By early April, German forces had withdrawn from the Mareth Line. After rest a short rest period, the battalion was reinforced by the Eighth Māori Reinforcements. By 7th April, Allied forces had begun closing in on the Axis forces. The Eighth Army was to attack the defences near the village of Enfidaville to draw the enemy’s attention away from the Allies’ main target of Tunis. Here, the 5th Brigade and the Māori Battalion faced the 200m high rock fortress called Takrouna, which was held by enemy force. B Company, led by Sergeant Haane Manahi, scaled the eastern base of the fortress to reach the summit, with C Company on their right. A Company would follow further to the right. D Company was to follow the forward companies until they reached the Enfidaville–Zaghouan road, where they were then to turn and make an assult on the fortress from the rear. After three days of intense fighting, the battalion took the fortress and 300 POWs.
Lt-Col Bennett was wounded by a mine and command was given to Manahi, Sergant Haane Manahi was later recommended for a Victoria Cross for his bravery and leadership but he was awarded a Distinguished Service Medal. The battalion reported that 12 of the 17 officers that fought at Takrouna were killed, wounded or missing, along with 104 of the 302 other men that attacked the fortress.
On 13 May 1943, the Axis forces in North Africa collapsed, resulting in the surrender of 238,000 German and Italian troops. The New Zealand Division began the 3000-km march back to Egypt to Maadi Camp. In eighteen months of desert warfare the Māori Battalion had become one of the Divisions finest infantry units but their efforts had resulted in 270 men killed and 815 wounded.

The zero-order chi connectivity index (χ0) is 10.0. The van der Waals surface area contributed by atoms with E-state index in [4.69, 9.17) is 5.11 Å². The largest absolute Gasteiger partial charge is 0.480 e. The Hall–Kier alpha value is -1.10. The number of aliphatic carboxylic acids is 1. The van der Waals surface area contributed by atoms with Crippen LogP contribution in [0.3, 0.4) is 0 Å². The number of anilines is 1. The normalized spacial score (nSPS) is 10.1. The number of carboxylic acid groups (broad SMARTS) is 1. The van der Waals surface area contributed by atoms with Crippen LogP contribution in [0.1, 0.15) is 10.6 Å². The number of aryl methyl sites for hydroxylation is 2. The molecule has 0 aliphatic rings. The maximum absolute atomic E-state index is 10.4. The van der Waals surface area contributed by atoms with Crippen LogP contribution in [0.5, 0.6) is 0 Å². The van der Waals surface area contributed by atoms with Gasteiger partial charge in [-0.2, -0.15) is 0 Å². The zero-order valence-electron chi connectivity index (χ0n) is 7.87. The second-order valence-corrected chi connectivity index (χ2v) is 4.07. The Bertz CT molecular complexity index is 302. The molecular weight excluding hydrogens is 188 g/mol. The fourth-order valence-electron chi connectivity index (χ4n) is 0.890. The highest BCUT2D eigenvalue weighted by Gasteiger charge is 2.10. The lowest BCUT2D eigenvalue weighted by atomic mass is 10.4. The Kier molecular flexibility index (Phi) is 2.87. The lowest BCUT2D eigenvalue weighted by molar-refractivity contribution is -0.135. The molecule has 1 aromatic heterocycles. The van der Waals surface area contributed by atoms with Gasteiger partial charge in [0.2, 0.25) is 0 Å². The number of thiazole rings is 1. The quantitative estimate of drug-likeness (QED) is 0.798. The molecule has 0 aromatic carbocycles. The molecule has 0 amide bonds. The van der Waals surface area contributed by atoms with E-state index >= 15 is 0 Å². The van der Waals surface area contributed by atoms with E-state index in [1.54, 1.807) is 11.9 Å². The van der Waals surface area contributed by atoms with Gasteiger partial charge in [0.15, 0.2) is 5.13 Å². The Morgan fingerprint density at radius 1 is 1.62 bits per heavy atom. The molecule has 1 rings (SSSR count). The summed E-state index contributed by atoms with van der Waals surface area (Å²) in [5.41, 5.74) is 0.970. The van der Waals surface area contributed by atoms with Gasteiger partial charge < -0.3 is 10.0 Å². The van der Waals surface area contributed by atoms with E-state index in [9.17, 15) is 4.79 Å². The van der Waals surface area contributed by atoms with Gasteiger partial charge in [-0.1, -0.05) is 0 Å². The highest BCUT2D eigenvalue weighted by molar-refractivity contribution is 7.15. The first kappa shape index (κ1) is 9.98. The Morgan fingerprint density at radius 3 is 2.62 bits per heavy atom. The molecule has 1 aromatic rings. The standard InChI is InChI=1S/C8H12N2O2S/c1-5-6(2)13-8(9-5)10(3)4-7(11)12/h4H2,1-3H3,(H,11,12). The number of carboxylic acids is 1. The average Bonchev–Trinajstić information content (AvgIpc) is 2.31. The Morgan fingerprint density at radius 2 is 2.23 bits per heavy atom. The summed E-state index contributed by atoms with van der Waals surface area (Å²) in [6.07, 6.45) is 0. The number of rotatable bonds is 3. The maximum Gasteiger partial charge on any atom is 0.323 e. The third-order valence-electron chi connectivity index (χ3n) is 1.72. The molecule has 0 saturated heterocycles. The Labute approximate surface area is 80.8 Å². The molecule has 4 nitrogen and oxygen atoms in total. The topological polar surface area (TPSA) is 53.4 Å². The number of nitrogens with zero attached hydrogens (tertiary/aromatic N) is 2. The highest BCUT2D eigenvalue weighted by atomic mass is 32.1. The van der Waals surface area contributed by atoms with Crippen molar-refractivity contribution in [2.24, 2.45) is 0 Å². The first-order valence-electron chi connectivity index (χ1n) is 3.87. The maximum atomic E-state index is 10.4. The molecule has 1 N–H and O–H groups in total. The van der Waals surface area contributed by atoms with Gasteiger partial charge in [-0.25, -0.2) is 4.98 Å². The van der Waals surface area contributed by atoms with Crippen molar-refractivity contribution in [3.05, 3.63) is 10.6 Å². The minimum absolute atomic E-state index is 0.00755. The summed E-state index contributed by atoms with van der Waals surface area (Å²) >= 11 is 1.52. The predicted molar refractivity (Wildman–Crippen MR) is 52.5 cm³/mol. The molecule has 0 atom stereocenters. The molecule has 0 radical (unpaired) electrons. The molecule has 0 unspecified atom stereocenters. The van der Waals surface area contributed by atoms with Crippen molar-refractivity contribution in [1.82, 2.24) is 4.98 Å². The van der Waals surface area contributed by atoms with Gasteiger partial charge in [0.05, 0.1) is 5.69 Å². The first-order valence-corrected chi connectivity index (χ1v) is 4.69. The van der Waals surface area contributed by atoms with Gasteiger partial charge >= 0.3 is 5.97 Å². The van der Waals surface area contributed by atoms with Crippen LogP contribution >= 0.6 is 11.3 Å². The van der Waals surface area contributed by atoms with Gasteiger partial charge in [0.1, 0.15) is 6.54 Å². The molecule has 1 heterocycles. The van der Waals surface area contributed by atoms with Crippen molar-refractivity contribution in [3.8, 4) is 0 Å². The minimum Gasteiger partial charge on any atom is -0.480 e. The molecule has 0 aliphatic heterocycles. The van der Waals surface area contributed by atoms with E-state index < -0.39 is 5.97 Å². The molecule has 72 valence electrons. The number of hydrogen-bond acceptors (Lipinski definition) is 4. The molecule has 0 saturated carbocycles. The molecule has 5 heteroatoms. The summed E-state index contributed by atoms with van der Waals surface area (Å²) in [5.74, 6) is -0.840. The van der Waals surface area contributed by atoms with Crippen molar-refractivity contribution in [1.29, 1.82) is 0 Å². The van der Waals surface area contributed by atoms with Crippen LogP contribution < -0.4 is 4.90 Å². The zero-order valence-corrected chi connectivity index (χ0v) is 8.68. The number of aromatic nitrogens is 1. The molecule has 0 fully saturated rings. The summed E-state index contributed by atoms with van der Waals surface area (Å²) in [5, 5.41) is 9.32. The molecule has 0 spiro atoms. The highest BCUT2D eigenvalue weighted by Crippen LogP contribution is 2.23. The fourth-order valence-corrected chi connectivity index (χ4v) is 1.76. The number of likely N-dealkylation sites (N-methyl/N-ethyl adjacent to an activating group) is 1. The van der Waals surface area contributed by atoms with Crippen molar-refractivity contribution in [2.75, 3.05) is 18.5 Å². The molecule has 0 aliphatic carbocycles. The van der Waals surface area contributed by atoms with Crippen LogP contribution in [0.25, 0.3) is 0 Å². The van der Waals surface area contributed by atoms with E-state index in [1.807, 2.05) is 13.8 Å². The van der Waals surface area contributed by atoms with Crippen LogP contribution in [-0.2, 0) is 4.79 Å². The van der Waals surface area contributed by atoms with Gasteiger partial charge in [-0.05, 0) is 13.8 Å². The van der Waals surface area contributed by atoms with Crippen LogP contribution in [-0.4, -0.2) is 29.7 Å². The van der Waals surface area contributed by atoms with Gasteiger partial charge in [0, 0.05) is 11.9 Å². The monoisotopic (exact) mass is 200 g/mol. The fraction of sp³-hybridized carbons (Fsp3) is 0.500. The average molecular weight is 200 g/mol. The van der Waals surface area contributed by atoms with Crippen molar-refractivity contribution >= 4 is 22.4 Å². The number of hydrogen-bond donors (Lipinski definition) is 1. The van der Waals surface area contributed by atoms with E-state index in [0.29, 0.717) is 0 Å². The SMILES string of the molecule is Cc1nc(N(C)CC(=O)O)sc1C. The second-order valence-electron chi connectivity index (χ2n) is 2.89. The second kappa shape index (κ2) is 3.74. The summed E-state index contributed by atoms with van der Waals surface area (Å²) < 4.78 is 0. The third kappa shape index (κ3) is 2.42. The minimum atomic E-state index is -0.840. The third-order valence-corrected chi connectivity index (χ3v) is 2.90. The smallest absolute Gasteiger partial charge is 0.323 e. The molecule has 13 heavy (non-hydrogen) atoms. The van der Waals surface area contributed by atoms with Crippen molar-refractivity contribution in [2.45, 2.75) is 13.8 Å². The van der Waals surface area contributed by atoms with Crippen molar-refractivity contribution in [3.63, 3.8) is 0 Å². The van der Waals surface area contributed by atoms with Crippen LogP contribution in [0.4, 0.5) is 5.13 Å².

Before leaving Egypt, the 2nd NZ Division were reorganised, gained armoured reinforcements and joined the British 8th Army, which they had been associated with in North Africa. Some 6000 men, including Māori troops, were furloughed back home, which caused much controversy.
Profile - Te Moananui-a-Kiwa Ngarimu -VC
Te Moananui-a-Kiwa Ngārimu was born into Te Aitanga-a-Mate of Ngāti Porou at Whareponga, on the East Coast, on 7 April 1919, the son of Hāmuera Meketū Ngārimu, and his wife Maraea. He later attended Te Aute College, where he was outstanding at rugby and them on the family farm and was a member of the Hikurangi Choir. Ngārimu signed up for the army at Ruatōria on 11 February 1940 and left with 2 NZEF’s Second Echelon in May 1940. He was commissioned in April 1942 and became a platoon commander with C Company. On 26 March 1943, he led an attack on Point 209, at Tebaga Gap in Tunisia. He was given the task of attacking the hill in order to destroy German machine-gun posts and repel any enemy counter-attack. His platoon was then involved in heavy close-quarter fighting overnight and Ngarimu resorted to throwing stones in hand-to-hand combat. In the morning, during another attack, Ngarimu killed. The London Gazette, reported on 4th June 1943,
‘He was killed on his feet defiantly facing the enemy with his tommy-gun at his hip. As he fell, he came to rest almost on the top of those of the enemy who had fallen, the number of whom testified to his outstanding courage’.
Ngarimu became the first Māori to win the Victoria Cross (VC) while serving with New Zealand forces. He was awarded the VC posthumously at an official ceremony at Ruatoria in October 1943. Te Moananui-a-Kiwa Ngārimu is buried in the Sfax War Cemetery in Tunisia.
The Māori Battalion arrived in Italy in October 1943, and were stationed in Taranto, following the Italian surrender in September. It would be until 1945, that German forces would occupy Italy. The Battalion was now commanded by Pākehā officer, Lt-Col Monty Fairbrother, following the hospitalisation and leave of Lieutenant-Colonel Keiha.